AREA AND POPULATION 879
who pay taxes amounting to 500 reis : convicts, bankrupts, beggars, domestic servants, workmen in the Government service, and non-commissioned soldiers are not electors; electors must register themselves. The deputies must have an income of at least 400 milreis per annum ; but lawyers, professors, physicians, or the graduates of any of the learned professions, need no property qualification. Peers and certain Government employees cannot be deputies, and deputies cannot accept any paid employ- ment from Government during the session or 6 months after. Continental Portugal is divided into 17 electoral districts, which, with Madeira and the Azores, return 114 deputies, or 1 deputy to 45,000 people ; there are also 6 deputies for the Colonies. The annual session lasts three months, and fresh elections must take place at the end of every four years. In case of dissolution a new Parliament must be called together immediately. But from November 1894 to January 1895 the Parliament did not meet. The General Cortes meet and separate at specified periods, without the intervention of the Sovereign, and the latter has no veto on a law passed twice by both Houses. A committee composed of members of the two houses decides in case of conflict, the King having the final decision if the committee does not come to a decision.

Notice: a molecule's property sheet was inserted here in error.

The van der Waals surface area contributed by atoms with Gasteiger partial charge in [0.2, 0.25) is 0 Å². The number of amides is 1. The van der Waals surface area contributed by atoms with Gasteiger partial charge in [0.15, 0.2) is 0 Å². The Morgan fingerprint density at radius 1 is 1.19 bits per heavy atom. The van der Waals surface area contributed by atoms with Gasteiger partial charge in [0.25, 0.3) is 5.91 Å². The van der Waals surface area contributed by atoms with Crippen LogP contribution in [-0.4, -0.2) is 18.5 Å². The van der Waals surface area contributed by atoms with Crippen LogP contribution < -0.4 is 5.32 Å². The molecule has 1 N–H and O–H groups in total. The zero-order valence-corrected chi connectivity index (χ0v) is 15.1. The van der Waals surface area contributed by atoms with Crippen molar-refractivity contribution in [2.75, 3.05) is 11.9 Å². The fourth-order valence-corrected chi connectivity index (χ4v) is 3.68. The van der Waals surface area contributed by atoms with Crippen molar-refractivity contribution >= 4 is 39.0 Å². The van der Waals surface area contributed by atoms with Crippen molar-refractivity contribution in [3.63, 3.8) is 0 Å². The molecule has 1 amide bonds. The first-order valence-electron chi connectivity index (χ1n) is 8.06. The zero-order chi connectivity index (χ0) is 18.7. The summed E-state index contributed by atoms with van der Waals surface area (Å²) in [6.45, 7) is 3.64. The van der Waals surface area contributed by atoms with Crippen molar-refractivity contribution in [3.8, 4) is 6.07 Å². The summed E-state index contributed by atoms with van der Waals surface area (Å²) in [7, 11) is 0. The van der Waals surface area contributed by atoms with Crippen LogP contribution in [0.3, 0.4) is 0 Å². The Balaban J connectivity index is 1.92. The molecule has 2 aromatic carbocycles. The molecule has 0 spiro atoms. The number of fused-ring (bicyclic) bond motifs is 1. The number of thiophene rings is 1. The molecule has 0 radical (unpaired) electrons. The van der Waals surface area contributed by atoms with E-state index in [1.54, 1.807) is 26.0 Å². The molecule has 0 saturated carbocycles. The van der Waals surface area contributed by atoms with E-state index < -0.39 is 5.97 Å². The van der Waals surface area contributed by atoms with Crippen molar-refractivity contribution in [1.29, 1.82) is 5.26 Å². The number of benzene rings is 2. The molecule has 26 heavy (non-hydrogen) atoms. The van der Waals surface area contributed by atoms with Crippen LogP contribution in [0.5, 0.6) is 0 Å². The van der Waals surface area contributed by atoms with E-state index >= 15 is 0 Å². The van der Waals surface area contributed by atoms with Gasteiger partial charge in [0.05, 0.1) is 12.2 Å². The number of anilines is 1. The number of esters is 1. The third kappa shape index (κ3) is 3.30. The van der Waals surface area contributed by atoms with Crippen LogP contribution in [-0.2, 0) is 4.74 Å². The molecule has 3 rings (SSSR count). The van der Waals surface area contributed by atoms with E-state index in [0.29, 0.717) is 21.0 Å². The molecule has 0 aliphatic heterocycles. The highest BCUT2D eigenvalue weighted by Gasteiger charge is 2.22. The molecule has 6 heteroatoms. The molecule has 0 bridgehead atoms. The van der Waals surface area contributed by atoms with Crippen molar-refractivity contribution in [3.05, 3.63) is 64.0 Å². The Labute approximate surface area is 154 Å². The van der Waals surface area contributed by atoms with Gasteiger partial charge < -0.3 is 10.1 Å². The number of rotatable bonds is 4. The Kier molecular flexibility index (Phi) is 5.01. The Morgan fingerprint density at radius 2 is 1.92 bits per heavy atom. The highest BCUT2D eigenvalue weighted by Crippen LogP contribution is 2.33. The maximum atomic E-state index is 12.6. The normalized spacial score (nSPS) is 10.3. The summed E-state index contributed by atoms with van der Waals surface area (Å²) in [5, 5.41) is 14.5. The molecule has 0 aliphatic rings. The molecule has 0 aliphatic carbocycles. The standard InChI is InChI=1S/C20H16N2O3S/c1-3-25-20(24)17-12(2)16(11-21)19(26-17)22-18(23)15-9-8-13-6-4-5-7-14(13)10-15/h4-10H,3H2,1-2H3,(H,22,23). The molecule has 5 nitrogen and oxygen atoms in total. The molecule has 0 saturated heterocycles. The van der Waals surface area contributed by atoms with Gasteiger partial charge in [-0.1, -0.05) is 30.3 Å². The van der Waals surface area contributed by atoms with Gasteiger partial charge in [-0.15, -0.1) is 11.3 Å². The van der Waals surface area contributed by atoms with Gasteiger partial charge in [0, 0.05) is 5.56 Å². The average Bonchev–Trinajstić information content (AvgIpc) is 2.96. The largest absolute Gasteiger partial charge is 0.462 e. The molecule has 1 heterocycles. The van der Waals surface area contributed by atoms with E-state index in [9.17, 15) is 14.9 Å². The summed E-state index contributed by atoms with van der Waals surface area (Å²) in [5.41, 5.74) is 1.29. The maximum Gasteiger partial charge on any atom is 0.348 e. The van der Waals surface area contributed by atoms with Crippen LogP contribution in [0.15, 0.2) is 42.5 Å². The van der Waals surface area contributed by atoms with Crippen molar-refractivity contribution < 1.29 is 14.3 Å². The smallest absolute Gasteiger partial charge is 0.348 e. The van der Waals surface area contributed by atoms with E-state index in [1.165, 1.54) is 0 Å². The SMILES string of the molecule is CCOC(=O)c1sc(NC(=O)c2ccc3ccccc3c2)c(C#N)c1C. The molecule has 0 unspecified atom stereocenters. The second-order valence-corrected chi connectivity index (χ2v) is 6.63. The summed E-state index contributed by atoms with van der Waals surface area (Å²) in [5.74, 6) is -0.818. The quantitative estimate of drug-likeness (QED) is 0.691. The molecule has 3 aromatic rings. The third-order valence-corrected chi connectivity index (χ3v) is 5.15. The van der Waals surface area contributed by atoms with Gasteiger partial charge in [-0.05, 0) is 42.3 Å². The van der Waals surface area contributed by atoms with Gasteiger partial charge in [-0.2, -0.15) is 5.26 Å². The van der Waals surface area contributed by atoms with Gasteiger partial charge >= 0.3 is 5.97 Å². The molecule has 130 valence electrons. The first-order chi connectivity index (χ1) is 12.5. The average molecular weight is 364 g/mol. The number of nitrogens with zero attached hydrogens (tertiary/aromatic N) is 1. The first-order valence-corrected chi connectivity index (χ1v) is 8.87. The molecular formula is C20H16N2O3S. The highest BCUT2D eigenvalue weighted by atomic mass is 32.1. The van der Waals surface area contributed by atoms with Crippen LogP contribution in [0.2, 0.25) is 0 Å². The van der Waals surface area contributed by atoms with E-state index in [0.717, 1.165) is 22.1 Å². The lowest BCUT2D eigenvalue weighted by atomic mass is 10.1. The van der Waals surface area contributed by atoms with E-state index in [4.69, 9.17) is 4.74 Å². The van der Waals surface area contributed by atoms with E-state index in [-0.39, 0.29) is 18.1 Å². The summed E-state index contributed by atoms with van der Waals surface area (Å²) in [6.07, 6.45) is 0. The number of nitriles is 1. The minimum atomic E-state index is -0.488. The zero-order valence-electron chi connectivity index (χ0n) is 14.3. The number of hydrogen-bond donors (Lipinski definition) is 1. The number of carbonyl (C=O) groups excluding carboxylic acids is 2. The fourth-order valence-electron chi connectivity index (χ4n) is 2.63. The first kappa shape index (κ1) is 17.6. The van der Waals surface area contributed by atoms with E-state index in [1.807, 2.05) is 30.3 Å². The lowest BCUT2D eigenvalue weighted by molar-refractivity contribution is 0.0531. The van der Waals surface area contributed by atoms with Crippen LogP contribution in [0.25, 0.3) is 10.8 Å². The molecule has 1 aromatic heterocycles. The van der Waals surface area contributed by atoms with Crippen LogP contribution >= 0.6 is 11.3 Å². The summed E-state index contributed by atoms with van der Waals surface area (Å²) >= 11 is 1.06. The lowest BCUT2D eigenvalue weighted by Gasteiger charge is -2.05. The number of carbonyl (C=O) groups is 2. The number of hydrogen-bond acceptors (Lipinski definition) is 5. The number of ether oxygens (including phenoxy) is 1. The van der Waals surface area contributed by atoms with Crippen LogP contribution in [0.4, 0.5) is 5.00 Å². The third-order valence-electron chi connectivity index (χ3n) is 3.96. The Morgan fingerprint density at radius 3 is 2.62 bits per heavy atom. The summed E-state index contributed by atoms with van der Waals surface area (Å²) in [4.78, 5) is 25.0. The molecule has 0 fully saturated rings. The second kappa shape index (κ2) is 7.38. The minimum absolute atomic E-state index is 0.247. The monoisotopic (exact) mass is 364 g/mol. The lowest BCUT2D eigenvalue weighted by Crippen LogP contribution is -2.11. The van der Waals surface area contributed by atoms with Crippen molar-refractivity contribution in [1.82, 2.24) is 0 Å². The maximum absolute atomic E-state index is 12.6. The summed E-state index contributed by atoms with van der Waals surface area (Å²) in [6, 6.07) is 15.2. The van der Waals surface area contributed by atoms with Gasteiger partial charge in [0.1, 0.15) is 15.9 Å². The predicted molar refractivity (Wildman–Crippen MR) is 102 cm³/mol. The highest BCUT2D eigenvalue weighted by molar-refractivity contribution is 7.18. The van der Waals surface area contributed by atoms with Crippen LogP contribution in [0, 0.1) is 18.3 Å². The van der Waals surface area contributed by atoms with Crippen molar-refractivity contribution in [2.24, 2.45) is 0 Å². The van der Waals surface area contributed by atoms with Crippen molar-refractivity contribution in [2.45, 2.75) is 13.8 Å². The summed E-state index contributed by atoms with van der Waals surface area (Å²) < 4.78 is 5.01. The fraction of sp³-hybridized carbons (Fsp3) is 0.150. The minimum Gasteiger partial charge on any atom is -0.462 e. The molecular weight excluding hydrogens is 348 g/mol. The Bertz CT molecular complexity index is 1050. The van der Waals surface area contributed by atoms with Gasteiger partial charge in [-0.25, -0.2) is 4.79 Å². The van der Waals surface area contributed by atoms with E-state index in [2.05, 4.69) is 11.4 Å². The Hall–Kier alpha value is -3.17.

The executive authority rests, under the Sovereign, in a responsible Cabinet of seven ministers, as follows (August 18, 1898) : —
Premier and Minister of the Interior. — Jos(* Luciano de Castro. Foreign Affairs. — F. A. da Veiga Beirdo. Finance. — M. A. Esprcgucira. Justice and Worship. — J. iL d'AIpoim. War. — General Sebastiiio Custodio de Sousa Tellcs. Marine and Colonies. — A. E. Villa<;a. Public Works, Industry, and Commerce. — E. J. de Sousa Brito.
The Sovereign is permitted, in important eases, to take the advice of a Council of State, or Privy Council, consisting, when full, of thirteen ordinary and three extraordinary members, nominated for life. The leading ministci-s, past and jiresent, generally form part of the Privy Council,
Area and Population.
Continental Portugal was divided into six natural provinces, and is now divided into seventeen districts ; in addition there are the Azores (3 districts) and Madeira (1 district), which are regarded as an integral part of the Kingdom. The area, according to the latest official geodetic data, and the de facto population, according to the census of January 1, 1878, and of December 1, 1890, are given in the following table : —